OPINION: Blair has transformed journalistic mores

Throughout my working life until 1997 there was an anti-Labour and

pro-Tory bias in the British press. The broadcasters were supposed to be

politically impartial, though I have never met a political activist who

thought they were. There was, however, one thing I felt I could rely on,

both as a journalist and press secretary: their robust editorial

independence and determination to pursue a real story to the ends of the

earth. As such, they were utterly treacherous allies of Conservative

governments - as Anthony Eden, Harold Macmillan and John Major amply

discovered. I don't think Margaret Thatcher had much to grumble about,

provided you never expect the media to be fair.



Then came Mr Blair. One thing he can be credited with is a

transformation of media attitudes and behaviour. Let me be clear what I

am talking about.



It is not the change in their political sympathies, which are fairly

easy to explain.



For commercial reasons, The Sun felt Mr Blair was a much better bet than

the tired, grey, decent Mr Major. So Mr Blair has to be supported, even

though The Sun doesn't think much of his performance or policies to

judge from its own pull-out manifesto. The Express stable switched from

Tory to Labour slavishness under Labour peer Lord Hollick and remains in

servitude. Otherwise, nothing much has changed in terms of formal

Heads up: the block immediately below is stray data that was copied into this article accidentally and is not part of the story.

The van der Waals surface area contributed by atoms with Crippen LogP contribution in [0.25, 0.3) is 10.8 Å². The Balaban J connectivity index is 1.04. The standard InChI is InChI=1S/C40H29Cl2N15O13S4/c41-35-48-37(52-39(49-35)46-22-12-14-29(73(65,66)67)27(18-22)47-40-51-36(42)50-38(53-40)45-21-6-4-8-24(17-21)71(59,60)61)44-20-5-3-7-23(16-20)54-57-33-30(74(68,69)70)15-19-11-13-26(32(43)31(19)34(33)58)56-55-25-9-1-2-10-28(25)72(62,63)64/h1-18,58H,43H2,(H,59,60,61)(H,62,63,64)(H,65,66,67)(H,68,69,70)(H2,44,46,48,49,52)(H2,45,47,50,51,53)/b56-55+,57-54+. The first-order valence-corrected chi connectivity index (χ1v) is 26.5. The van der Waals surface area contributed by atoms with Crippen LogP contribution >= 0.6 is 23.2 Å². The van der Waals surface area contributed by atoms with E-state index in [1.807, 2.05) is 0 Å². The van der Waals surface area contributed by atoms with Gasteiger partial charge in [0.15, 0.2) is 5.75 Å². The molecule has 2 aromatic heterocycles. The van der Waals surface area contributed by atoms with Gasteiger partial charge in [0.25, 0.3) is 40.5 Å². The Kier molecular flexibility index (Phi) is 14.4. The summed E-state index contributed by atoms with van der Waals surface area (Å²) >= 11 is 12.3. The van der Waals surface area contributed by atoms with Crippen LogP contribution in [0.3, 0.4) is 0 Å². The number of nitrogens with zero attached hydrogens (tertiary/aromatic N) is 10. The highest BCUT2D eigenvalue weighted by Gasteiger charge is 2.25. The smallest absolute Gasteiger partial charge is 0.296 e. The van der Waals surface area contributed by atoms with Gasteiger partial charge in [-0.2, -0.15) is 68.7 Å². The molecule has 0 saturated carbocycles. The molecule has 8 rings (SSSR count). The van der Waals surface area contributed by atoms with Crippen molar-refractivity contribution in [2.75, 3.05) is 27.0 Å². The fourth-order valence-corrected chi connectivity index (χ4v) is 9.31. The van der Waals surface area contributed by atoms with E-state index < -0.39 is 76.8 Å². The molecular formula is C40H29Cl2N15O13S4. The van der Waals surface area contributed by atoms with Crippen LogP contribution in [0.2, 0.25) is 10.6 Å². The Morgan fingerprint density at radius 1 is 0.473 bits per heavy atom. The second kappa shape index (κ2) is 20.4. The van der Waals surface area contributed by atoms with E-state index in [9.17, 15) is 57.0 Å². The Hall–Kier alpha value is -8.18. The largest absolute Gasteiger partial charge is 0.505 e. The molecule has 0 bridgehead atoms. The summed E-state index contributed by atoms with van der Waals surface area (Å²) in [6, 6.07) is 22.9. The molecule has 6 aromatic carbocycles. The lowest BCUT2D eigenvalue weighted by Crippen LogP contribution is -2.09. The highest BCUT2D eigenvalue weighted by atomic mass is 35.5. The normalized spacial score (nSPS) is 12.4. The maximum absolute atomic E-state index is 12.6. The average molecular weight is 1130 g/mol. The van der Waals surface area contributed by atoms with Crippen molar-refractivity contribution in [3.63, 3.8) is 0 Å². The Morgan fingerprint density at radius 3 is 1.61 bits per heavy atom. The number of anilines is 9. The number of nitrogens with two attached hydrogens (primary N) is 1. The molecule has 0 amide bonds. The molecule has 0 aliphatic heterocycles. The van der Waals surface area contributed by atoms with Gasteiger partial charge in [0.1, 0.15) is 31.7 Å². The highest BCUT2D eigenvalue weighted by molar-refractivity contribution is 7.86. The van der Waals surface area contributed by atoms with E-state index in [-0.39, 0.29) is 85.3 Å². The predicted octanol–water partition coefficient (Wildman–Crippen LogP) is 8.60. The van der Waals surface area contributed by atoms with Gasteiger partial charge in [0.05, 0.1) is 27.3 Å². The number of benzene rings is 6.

political affiliation. The Mails and Telegraphs remain the only - thank

God - still fairly treacherous Tory supporters.



No, the transformation I am talking about is in journalistic mores. As

one BBC veteran told me, surveying the Number 4 Millbank newsroom: 'This

lot have forgotten their job is to make life difficult for governments.'

This is perhaps not surprising when BBC edicts have put Peter

Mandelson's private life beyond public discussion 'whatever the

circumstances' and banned direct approaches to the campaigning Keith

Vaz. But it is more general.



An ITV journalist told me: 'We don't cover the things we know we would

if the Tories were in office'.



I have been trying for four years to work out the reason for this

'soft-on-Blair' approach, bearing in mind the treatment I got when I was

in Number 10. To be consistent, they should have been very bloody

minded.



After all, in 1983, they told me: 'You're too powerful with a majority

of 143 and no opposition'. Mr Blair has had a majority of 179 and no

opposition, apart from William Hague. Is their quiescence a reaction to

their utter beastliness to Mr Major? Are they cowed by Alastair

Campbell's sustained favouritism and Labour's incessant pressure, not to

mention rubbishing of correspondents to editors? Is British journalism,

like the American, now politically corrupt?



Perish the thought. But no Cabinet Minister I ever served would have

become a media election hero for socking an egg-chucker. Perhaps it's

all part of Britain's decline and fall.



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